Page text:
- The Washington Times - Tuesday, October 2, 2007

The kind of loss Francis Ford Coppola suffered last week wasn’t caused by a natural disaster, but in some ways it typifies what a small business could face.

Mr. Coppola’s home in the Palermo section of Buenos Aires was robbed of computers and, most important, a computer backup device containing 15 years’ worth of work and family photos. The five-time Academy Award-winning director can replace the hardware; he said he wants the backup returned.

Whether it’s a burglary, fire, flood or other natural disaster, the loss Mr. Coppola experienced could be yours, and it could be critical if the lost data undergirds a small business.

According to one white paper on the subject, “80 percent of companies that do not recover from a disaster within one month are likely to go out of business,” said Jonathan Bernstein, president of Bernstein Crisis Management LLC, in Sierra Madre, Calif., a Los Angeles suburb.

To make matters worse, said Mark J. Dobosz, vice president for development at the Herndon-based Service Corps of Retired Executives (SCORE), “Small-business owners and entrepreneurs are so passionate about what they do, that their intense focus can often be a double-edged sword for them.” In other words, they’re too focused on their work, sometimes, to think about the worst that can happen until it does.

The nonprofit, which grew out of the U.S. Small Business Administration during the Johnson administration, specializes in offering free advice to small businesses, drawing on the resources of retired small-business owners and corporate managers. These people have “been there,” so to speak, and can help with disaster planning, Mr. Dobosz said, as well as give advice on what insurance might be needed.

“SCORE counselors can work with a small-business owner in understanding what types of insurance are appropriate for their industry, so they make informed decisions when the entrepreneur talks to an insurance professional,” he said.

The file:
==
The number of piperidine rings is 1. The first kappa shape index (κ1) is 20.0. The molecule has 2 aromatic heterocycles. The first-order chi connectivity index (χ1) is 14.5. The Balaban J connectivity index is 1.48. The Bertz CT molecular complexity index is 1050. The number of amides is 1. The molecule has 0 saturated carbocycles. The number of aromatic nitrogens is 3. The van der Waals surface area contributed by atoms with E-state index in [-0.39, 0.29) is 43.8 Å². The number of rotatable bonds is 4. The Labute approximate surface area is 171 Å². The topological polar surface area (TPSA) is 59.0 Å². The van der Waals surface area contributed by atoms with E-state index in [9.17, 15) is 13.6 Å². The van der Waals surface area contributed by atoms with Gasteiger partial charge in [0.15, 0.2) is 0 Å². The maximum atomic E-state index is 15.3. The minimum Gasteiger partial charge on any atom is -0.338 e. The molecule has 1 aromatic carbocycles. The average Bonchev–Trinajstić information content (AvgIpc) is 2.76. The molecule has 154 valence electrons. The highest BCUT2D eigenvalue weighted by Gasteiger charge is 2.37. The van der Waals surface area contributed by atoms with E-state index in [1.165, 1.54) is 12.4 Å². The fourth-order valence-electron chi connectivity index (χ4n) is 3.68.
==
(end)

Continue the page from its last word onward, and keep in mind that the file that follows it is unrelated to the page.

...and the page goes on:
There’s a high-tech angle, too: Joining SCORE in this is Hewlett-Packard Co., whose director of small- and medium-business marketing, Lisa W. Baker, said the firm is creating workshops where small business can learn what to do to prepare for data loss in a disaster. The firm has already hosted such workshops in Houston, St. Louis, Los Angeles, San Diego, Phoenix and Orange County, Calif. Plans for the Washington area are in development.

“What I hear from these small businesses is that they know it is one of the most important issues they face, they know they need to do it, but they just aren’t sure where and how to start,” Ms. Baker said.

“What HP and SCORE bring to the table are the tools, resources and products solutions to bring it all together and make it happen.” Mr. Dobosz added, “Data loss can literally mean the end to an otherwise successful business. One of the reasons SCORE and HP developed a collaborative workshop on using technology to protect your business data was for this very reason.”

Of course, the time to do such planning as the godfather of “The Godfather” movies will tell you is before disaster strikes. Find resources at www.score.org and www.hp.com.

Read Mark Kellner’s Tech blog at www.washingtontimes.com/blogs.

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